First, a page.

That’s a difficult process.  It’s not one that’s happening overnight.  But all the assistance that we are providing both to the political and military opposition is designed for that purpose.

Some of the stories that have been out there publicly have, I think, gotten a little over-cranked in terms of the idea that somehow the United States is preparing to go all in and participate in another war.  What we want to do is end a war.  But the only way it’s going to end is if, in fact, we have the kind of transition that I described.

And although, you’re right, that at this point President Putin believes that what would replace Assad would be worse than Assad himself, what I think will become more and more apparent over the coming weeks and months is that without a different government you can’t bring peace and, in fact, you’re going to see sectarian divisions get worse and worse, and start spilling over into the other parts of the region, and that would be good for nobody.

CHANCELLOR MERKEL:  On the issue of arms supplies, Germany has very clear, strict rules on this, legal rules, according to which we are not allowed to supply arms into areas where there is civil strife.  And that is not specifically designed for the Syrian question; it is a general rule.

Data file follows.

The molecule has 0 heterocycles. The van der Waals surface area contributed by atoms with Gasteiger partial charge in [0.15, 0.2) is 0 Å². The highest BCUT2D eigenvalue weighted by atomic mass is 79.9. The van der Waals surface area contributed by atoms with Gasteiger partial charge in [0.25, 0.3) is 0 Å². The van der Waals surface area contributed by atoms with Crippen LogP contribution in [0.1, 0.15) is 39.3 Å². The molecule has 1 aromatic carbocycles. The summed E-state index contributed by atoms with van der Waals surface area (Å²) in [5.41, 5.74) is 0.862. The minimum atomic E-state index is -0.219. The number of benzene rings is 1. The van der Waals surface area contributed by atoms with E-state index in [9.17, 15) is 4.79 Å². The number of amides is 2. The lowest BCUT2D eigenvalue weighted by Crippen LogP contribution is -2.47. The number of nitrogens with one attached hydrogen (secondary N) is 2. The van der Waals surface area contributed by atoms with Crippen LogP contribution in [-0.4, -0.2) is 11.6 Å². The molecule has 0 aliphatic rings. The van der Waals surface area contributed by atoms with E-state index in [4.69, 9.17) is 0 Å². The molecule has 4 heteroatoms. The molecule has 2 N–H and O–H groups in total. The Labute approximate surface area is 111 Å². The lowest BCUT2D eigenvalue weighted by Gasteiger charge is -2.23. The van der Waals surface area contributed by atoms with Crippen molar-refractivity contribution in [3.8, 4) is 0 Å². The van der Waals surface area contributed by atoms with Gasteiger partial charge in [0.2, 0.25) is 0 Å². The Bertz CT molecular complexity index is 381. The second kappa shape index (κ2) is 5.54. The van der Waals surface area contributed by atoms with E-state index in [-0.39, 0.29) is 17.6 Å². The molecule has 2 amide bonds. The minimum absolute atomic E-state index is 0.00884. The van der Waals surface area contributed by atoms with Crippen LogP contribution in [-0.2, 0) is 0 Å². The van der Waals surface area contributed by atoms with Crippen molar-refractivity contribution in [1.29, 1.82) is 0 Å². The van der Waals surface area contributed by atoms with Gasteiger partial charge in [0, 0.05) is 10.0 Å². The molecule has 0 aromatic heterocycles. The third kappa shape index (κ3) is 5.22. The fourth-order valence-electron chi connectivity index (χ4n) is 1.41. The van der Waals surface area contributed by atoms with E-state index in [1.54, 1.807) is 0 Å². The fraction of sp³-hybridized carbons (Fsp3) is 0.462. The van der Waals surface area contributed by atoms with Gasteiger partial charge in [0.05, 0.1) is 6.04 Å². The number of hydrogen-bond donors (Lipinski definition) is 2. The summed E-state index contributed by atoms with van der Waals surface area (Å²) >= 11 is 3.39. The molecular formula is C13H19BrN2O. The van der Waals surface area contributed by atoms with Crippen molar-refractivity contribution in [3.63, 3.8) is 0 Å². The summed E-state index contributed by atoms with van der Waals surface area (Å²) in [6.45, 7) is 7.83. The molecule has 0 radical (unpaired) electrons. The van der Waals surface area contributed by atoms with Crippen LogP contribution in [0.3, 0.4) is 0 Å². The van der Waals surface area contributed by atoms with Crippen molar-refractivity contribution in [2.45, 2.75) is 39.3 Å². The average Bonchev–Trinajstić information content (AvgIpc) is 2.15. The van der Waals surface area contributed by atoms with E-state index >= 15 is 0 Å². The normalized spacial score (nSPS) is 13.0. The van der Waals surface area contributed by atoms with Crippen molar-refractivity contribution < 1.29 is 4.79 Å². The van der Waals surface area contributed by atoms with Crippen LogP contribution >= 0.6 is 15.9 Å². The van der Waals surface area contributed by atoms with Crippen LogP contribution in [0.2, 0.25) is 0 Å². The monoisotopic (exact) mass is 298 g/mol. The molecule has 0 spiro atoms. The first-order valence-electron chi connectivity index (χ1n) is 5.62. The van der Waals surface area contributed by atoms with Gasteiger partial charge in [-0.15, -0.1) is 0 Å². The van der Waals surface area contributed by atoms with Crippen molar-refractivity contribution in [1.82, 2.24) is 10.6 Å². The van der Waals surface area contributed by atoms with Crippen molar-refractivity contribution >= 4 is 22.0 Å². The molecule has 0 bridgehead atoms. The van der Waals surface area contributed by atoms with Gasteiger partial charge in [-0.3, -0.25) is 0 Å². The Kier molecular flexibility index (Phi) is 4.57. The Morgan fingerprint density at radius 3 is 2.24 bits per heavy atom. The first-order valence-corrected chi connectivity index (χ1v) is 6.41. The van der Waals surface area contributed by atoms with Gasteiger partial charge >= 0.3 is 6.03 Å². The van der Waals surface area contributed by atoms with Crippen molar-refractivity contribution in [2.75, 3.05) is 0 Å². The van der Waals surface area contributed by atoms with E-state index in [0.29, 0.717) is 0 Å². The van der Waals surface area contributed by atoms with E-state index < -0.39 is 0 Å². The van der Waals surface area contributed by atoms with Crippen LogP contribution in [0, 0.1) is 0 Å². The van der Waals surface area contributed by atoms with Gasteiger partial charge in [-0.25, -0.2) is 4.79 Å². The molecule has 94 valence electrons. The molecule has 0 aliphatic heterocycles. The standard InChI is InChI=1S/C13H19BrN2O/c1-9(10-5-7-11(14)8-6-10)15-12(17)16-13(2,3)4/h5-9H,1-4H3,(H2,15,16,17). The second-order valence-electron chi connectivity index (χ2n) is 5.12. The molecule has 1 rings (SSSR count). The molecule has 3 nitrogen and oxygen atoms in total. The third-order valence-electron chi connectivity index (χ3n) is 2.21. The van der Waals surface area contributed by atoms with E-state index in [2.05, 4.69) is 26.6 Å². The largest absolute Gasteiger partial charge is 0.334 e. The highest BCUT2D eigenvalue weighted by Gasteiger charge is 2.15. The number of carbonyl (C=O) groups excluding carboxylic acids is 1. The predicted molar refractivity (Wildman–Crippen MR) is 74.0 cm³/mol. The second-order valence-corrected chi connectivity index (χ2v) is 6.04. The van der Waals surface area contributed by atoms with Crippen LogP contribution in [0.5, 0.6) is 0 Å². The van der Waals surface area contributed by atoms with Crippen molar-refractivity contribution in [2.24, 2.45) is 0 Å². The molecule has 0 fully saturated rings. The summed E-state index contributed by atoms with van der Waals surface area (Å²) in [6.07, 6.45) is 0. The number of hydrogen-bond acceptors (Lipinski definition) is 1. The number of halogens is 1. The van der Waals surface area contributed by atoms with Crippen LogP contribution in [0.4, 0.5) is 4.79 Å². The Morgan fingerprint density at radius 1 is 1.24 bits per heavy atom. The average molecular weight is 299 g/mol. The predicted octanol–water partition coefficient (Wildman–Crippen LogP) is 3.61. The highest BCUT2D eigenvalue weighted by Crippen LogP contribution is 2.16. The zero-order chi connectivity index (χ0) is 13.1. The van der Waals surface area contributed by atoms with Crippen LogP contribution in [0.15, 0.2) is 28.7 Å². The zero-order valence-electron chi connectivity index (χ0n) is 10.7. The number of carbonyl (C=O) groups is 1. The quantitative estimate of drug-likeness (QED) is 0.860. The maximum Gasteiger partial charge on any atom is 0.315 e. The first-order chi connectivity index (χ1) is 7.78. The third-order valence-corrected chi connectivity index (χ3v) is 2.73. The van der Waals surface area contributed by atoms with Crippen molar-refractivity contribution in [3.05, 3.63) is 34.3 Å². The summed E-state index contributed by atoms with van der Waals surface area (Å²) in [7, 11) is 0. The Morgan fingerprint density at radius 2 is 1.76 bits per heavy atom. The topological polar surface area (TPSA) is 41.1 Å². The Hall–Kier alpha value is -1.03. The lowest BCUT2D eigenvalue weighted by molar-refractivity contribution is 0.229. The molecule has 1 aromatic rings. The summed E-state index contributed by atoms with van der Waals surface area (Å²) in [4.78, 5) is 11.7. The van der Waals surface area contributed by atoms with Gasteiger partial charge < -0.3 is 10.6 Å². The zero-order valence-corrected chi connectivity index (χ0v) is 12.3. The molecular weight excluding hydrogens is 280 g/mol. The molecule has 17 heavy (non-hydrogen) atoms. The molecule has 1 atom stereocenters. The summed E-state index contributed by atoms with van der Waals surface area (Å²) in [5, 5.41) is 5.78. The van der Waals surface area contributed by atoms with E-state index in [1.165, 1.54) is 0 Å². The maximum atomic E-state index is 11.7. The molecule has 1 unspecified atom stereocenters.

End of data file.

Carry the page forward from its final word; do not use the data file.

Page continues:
But that does not mean that we do not wish, and can play, a constructive role as regards the political processes — for example, as regards humanitarian assistance; as regards also the debate on which is the right way to go about this.  How can we strengthen the opposition, those forces that work in the best interest of the people in Syria, on the ground?  And the situation is somewhat vague as regards the members of the opposition and quite different.

It is our task also, as we see it, that those who wish for a good future for Syria who are not linked with terrorists get a chance to achieve full legitimacy — because Germany, too, is of the opinion that Assad has certainly lost that legitimacy.

The Russian President, as I understand him, says not so clearly what I said just now, that the Syrian President namely has lost his legitimacy.  But we have found common language in the sense that we wish to work for a transition government.  And the question also has to be asked, what is going to come after that? And that is a question we need to address, and we did so.  And in the language of the communiqué of the G8 it says, we, all of us, reject terrorist forces in Syria because they would, again, exacerbate the suffering of the people there.